A court ruling over the religious impact of DAPL reveals another look at American history.
Energy Transfer Partners LP will soon send oil through its controversial Dakota Access pipeline, having defeated a Native American tribe’s effort to prevent that on religious grounds.
Tuesday’s ruling by U.S. District Judge James Boasberg in Washington, rejecting arguments made on behalf of the Cheyenne River Sioux, all but ensures the conduit will come on line after final construction and testing. Attorneys for the pipeline consortium have told the court crude could flow as soon as March 13.- Bloomberg
Yesterday’s ruling by Boasberg–the third time he has ruled in favor of the Dakota Access pipeline–seemed to put an end to the movement. The suit that the Cheyenne River Sioux brought up seemed to some like a desperate, last-gasp, and maybe too-clever effort to inject religion into what had been a legal battle over water access and land rights.
What was the argument? Well, legally (and maybe deliciously) it was about interference with religious rights, using the same grounds that allow for holy yarn stores to not cover contraception. But of course, it wasn’t about contraception. It was about the terrible black snake.
“Boasberg rejected a last-minute argument made by the Cheyenne River band that the mere presence of oil in the pipeline under the man-made lake taints its waters and interferes with their sacred rites. The Sioux argued that the project violated their religious freedom and symbolized the “terrible black snake” in a Lakota prophecy that would bring destruction to their homeland.”
As Tara Dowd explained last year, this in an old Lakota legend which says “there will be a great black snake that will run through the land and bring destruction to the people and to the earth.” And, obviously, that’s a particularly apt metaphor for the black destruction of a pipeline, especially one running underneath water–especially for one running underneath a sacred lake.
For the court, though, this didn’t hold water, so to speak. Dakota Access (who of course “continues to have the greatest respect for the religious beliefs and traditions of Cheyenne River and the other tribes that have participated in the process,” company lawyers said in a Feb. 21 filing.), said that they had no real claim, and anyway, why hadn’t they brought this up before?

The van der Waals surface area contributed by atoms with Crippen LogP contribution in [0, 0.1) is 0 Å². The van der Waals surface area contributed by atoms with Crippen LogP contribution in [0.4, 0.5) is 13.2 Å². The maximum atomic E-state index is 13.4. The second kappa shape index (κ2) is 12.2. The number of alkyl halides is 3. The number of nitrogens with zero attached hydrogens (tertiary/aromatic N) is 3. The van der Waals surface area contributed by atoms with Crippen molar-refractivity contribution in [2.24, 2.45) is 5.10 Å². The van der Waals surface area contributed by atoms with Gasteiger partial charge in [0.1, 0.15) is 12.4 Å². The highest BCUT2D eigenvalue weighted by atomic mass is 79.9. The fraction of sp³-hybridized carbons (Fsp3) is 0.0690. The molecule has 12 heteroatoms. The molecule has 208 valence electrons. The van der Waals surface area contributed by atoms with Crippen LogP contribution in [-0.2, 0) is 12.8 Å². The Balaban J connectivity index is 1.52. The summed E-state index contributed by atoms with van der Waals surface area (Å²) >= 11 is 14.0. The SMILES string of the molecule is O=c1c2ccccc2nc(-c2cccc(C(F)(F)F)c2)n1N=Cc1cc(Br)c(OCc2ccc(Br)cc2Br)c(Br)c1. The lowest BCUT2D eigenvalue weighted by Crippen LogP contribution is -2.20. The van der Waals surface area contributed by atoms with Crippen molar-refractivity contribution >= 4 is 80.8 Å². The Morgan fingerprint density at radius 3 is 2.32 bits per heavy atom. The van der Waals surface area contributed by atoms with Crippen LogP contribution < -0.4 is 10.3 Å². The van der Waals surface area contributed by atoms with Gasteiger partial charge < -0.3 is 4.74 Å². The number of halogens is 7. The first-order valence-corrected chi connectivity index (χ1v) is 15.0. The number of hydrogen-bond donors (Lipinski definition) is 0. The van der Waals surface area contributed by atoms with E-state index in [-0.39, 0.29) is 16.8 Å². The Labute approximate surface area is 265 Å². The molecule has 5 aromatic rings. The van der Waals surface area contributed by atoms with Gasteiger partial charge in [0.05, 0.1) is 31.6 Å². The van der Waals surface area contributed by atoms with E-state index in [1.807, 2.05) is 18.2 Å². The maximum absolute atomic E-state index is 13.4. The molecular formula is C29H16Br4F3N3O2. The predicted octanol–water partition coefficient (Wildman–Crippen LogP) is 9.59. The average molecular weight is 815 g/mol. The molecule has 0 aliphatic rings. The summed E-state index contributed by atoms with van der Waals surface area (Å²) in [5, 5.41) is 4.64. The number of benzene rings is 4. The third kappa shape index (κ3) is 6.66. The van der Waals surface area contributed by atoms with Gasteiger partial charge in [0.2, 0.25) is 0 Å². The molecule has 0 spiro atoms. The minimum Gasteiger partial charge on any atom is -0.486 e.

On the outside, they seem to have a point. Sitting in the American 21st-century, that seems like some mumbjo-jumbo, a hodgepodge of old superstitions that are almost designed to invoke guilt. Before the issues seemed more real: they were based around tribal rights to water access and to land, and the various treaties that have been signed guaranteeing the US rights on reservations.
But really, it’s part of the same argument, and it is an argument that is, as much as slavery, at the heart of American history: that the nation has multiple owners, and that the process of colonization of the continent is still ongoing.
Colonization is what it was. The history of the last 500 years is one group of people (largely Europeans) coming to a “new” continent and displacing and exterminating the people who had been here, in one political formation or the other, for tens of thousands of years.
But it wasn’t just murder for the sake of murder. And it wasn’t just “We needed to expand” once we became the United States, as if it were inevitable and natural for one nation to expand to the size of a continent. The expansion of the United States was merely a continuation in a slightly different and more unified form of the process that started with Columbus: waves of disease-and-violence based appropriation of the land.